The NSA has formally been prohibited from collecting massive amounts of data about people's telephone conversations since 2015, when Congress passed a law banning the practice. But Congress didn't say that the spy agency couldn't use telephone data from firms like Verizon and AT&T, an oversight that gave the agency leeway to view and query the data without retaining it.
Under the 2015 law regulating the agency's conduct with regard to mass surveillance, the USA Freedom Act, the telecom firms would technically retain ownership of their databases, but the NSA could still have access to the data by querying it, the Washington Times reported Sunday.
"NSA is deleting the CDRs [i.e. call detail records] because several months ago, NSA analysts noted technical irregularities in some data received from telecommunications service providers. These irregularities also resulted in the production to NSA of some CDRs that NSA was not authorized to receive," the agency said June 28.
The NSA announcement stated that the data collected from the queries will be deleted. According to the agency, the data has only ever been metadata, or characteristics about phone calls such as length of conversation, and "do not include the contents of any calls." According to reports, data on some 685 million call records is being deleted.
It's not clear whether or not those 685 million records include all the queries performed by NSA analysts. US telecom firms cooperated with the NSA to provide the government agency with "direct access to their records in a private-public partnership, which led to over 530 million cell phone call and text messages being collected in 2017 alone," technologist and web developer Chris Garaffa told Sputnik News on Monday.
Privacy-minded activists saw the report of data deletion as evidence of NSA overreach. "This is a clear admission from the NSA that their program has been collecting more data than they have admitted publicly," Garaffa said.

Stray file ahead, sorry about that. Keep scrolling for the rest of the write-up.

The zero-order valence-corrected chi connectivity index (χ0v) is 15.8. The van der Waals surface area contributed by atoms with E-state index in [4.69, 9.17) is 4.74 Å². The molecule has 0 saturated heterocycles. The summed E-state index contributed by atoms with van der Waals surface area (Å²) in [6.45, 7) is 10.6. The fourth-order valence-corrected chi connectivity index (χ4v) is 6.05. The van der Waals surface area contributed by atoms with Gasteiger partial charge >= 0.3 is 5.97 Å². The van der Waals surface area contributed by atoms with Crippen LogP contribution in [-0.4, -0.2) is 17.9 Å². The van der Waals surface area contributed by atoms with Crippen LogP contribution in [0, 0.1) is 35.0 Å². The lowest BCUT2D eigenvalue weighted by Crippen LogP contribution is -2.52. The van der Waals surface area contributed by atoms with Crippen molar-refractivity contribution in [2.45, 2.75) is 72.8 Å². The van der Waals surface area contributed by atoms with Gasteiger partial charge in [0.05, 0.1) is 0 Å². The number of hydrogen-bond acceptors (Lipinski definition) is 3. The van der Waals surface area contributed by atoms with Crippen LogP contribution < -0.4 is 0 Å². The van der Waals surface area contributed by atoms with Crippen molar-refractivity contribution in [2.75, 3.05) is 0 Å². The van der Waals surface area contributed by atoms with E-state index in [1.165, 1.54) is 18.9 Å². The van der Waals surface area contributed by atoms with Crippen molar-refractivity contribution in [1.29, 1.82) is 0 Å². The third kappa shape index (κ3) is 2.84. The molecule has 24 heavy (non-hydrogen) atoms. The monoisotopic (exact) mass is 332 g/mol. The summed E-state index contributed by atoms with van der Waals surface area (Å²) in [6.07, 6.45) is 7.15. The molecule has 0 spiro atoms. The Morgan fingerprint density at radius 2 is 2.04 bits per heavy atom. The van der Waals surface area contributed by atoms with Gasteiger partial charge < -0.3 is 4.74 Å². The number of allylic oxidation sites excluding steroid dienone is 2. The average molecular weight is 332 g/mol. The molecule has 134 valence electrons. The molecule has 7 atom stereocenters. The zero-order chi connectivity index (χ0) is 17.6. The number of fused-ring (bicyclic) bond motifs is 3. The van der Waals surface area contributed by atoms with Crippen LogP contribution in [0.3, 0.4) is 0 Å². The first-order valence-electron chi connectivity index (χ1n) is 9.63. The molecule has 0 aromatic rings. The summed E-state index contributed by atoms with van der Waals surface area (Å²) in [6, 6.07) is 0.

Still, activists argue the NSA should do more than simply announce the data is being deleted, as making an announcement doesn't necessarily ensure the appropriate steps to delete the information are taken.
"In the immediate aftermath of this announcement, the NSA and telecom providers should publicly provide details on exactly what happened, what information was revealed, how it was used before being deleted, and independent confirmation that the information was in fact deleted," says Garaffa.
In March, the US Justice Department declined to prosecute former US Director of National Intelligence James Clapper for lying to Senator Ron Wyden (D-OR) in March 2013. Clapper responded "no, sir" and "not wittingly" when asked if the NSA collected "any types of data at all" on millions of Americans. A few months later, in June 2013, information leaked by former NSA contractor Edward Snowden showed that, to the contrary, the NSA was requiring Verizon to hand over records of each and every call happening over its telephone network, capturing information about US citizens and citizens of other countries alike.
Wyden criticized Clapper when the spy chief resigned in November 2016, saying that senior intelligence officials were on a "deception spree" regarding mass surveillance programs during Clapper's tenure and that top US officials "repeatedly misled the American people and even lied to them," The Hill reported.
Republicans in the US House of Representatives have hardly been more reserved in their criticisms of Clapper's conduct. Clapper later "admitted to lying to Congress and was unremorseful and flippant," Rep. Thomas Massie (R-KY) told the Washington Times in March.
Under the Justice Department's rules, perjury indictments must begin within five years of the infraction taking place. Since Clapper's infamous lie to Congress took place in March 2013, after March 2018 it became impossible for prosecutors to bring perjury case against him, according to the Washington Examiner.